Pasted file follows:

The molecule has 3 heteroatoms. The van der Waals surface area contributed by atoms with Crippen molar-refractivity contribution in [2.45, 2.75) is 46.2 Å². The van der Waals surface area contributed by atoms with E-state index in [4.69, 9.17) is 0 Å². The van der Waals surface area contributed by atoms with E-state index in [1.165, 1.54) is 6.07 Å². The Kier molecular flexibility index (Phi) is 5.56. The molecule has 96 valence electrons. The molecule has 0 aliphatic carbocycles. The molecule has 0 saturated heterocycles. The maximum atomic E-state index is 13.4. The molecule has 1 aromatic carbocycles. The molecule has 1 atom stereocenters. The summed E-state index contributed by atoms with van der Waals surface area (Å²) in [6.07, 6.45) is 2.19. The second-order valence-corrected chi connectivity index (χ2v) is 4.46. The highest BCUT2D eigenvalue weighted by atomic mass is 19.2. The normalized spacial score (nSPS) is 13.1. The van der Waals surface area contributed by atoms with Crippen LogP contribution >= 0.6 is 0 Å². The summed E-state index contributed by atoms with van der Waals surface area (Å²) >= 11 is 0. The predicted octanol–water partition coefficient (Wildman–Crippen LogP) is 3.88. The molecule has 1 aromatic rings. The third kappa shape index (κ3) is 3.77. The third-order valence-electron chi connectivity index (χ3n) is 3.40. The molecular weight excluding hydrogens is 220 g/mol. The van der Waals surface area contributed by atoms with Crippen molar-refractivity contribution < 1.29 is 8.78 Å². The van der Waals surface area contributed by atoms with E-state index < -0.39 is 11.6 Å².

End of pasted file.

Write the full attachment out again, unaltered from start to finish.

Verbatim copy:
The molecule has 3 heteroatoms. The van der Waals surface area contributed by atoms with Crippen molar-refractivity contribution in [2.45, 2.75) is 46.2 Å². The van der Waals surface area contributed by atoms with E-state index in [4.69, 9.17) is 0 Å². The van der Waals surface area contributed by atoms with E-state index in [1.165, 1.54) is 6.07 Å². The Kier molecular flexibility index (Phi) is 5.56. The molecule has 96 valence electrons. The molecule has 0 aliphatic carbocycles. The molecule has 0 saturated heterocycles. The maximum atomic E-state index is 13.4. The molecule has 1 aromatic carbocycles. The molecule has 1 atom stereocenters. The summed E-state index contributed by atoms with van der Waals surface area (Å²) in [6.07, 6.45) is 2.19. The second-order valence-corrected chi connectivity index (χ2v) is 4.46. The highest BCUT2D eigenvalue weighted by atomic mass is 19.2. The normalized spacial score (nSPS) is 13.1. The van der Waals surface area contributed by atoms with Crippen LogP contribution >= 0.6 is 0 Å². The summed E-state index contributed by atoms with van der Waals surface area (Å²) >= 11 is 0. The predicted octanol–water partition coefficient (Wildman–Crippen LogP) is 3.88. The molecule has 1 aromatic rings. The third kappa shape index (κ3) is 3.77. The third-order valence-electron chi connectivity index (χ3n) is 3.40. The molecular weight excluding hydrogens is 220 g/mol. The van der Waals surface area contributed by atoms with Crippen molar-refractivity contribution < 1.29 is 8.78 Å². The van der Waals surface area contributed by atoms with E-state index < -0.39 is 11.6 Å².